The Castle of Sammezzano was originally built in 1605 by Spanish nobleman Ximenes of Aragon. However, the castle truly became unique in the 19th century when Ferdinand Panciatichi Ximenes inherited the property, and over the course of nearly 40 years between 1853 and 1889 remodeled it into one of the largest and most flamboyant examples of Moorish Revival Architecture.
The ‘palazzo’ has 365 rooms, one for every day of the year, and each has its own name and is unique in style and decor. Among the most famous rooms are the Peacock Room with stunning colors and geometries, the White Room with Moroccan mosaic tiled floors and wrought iron chandeliers, the gallery between the Hall or Mirrors and the octagon of the Smoking Room, the Hall of Lilies, the Stalactites, the Lovers and also a small chapel.
In these spaces that follow one another there are hidden niches, corners, windows, columns, labyrinthine paths, capitals, arches, vaults and domes. Above an archway are the words ‘Non Plus Ultra’, in Latin meaning ‘nothing further beyond’. In Greek Mythology this phrase was a warning that marked the edge of a flat world for explorers; perhaps communicating the architect’s vision to take visitors literally out of this world with jaw-dropping interiors. It is also a play on the national motto of Spain ‘Plus Ultra’, or ‘further beyond’ which was adopted in the 16th Century by King Charles V and used to encourage Spanish explorers.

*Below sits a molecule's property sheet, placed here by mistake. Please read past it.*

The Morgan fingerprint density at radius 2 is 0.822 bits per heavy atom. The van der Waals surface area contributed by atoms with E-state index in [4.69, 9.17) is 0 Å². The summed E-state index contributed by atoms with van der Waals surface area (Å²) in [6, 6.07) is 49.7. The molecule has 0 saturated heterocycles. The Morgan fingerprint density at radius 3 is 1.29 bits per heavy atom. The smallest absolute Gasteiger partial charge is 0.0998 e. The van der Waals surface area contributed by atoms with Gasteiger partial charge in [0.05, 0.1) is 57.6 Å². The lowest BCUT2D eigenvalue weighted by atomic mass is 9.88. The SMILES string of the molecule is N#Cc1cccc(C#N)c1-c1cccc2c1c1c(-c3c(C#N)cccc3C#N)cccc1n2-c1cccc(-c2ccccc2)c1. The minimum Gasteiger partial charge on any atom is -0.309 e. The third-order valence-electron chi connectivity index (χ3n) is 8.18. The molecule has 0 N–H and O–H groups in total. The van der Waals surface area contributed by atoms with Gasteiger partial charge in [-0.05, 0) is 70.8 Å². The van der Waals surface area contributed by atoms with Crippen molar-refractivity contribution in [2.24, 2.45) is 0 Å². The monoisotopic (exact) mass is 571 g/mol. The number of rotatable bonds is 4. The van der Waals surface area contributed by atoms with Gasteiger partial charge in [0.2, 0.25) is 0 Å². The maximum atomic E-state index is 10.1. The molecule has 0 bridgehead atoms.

The castle is situated on the top of a hill, and surrounded by a parkland of 450 acres, and originally included a large number of exotic tree species and added architectural elements – also in the Moorish style – such as a bridge, an artificial cave with a statute of Venus, pools and fountains. However, many of these items were looted during the Second World War. The park also still hosts the largest group of giant sequoias in Italy, with 57 trees all measuring over 35 metres in height.
Umberto I, king of Italy, visited Ximenes at Sammezzano in 1878. After the Second World War the castle was used as a luxury hotel with apartments, spa, golf and country club until its closure in 1990. It was purchased by a British company in 1999, and some urgent restoration work carried out. However, it has since sat largely abandoned and closed to the public.
In April 2012 a local non-profit committee called FPXA 1813-2013 (an acronym for Ferdinand Panciatichi Ximenes d’Aragon ) was formed to attempt to restore and preserve the palazzo.
The castle is now owned by Palmerston Hotels & Resorts, who plan to develop the property into a “luxurious sporting resort, incorporating a boutique hotel, apartments, spa and country club with golf, tennis and various sporting amenities”. They have obtained all necessary planning approvals and redevelopment finally began in 2015.
Recently, Thierry Mugler also used the Great White Rotunda and Peacock Rooms in the castle to film an advert for his ‘Alien’ perfume. The video can be seen here.